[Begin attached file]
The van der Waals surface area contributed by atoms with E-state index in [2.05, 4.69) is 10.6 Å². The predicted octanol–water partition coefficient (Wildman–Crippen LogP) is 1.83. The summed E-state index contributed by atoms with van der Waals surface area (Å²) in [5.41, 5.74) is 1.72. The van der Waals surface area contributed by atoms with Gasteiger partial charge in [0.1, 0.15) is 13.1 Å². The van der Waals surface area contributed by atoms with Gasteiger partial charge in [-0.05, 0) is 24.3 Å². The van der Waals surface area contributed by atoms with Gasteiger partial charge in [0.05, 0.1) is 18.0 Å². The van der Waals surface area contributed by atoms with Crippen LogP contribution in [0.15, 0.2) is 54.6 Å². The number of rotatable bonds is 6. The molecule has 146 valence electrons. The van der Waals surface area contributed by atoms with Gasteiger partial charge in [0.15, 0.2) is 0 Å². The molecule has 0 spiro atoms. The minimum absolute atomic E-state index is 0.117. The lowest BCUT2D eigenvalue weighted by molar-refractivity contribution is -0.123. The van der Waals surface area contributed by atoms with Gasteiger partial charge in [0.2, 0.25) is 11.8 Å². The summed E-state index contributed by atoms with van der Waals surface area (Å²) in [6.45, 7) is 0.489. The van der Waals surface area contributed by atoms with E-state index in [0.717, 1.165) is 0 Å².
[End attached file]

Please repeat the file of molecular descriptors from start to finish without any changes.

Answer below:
The van der Waals surface area contributed by atoms with E-state index in [2.05, 4.69) is 10.6 Å². The predicted octanol–water partition coefficient (Wildman–Crippen LogP) is 1.83. The summed E-state index contributed by atoms with van der Waals surface area (Å²) in [5.41, 5.74) is 1.72. The van der Waals surface area contributed by atoms with Gasteiger partial charge in [0.1, 0.15) is 13.1 Å². The van der Waals surface area contributed by atoms with Gasteiger partial charge in [-0.05, 0) is 24.3 Å². The van der Waals surface area contributed by atoms with Gasteiger partial charge in [0.05, 0.1) is 18.0 Å². The van der Waals surface area contributed by atoms with Crippen LogP contribution in [0.15, 0.2) is 54.6 Å². The number of rotatable bonds is 6. The molecule has 146 valence electrons. The van der Waals surface area contributed by atoms with Gasteiger partial charge in [0.15, 0.2) is 0 Å². The molecule has 0 spiro atoms. The minimum absolute atomic E-state index is 0.117. The lowest BCUT2D eigenvalue weighted by molar-refractivity contribution is -0.123. The van der Waals surface area contributed by atoms with Gasteiger partial charge in [0.2, 0.25) is 11.8 Å². The summed E-state index contributed by atoms with van der Waals surface area (Å²) in [6.45, 7) is 0.489. The van der Waals surface area contributed by atoms with E-state index in [0.717, 1.165) is 0 Å².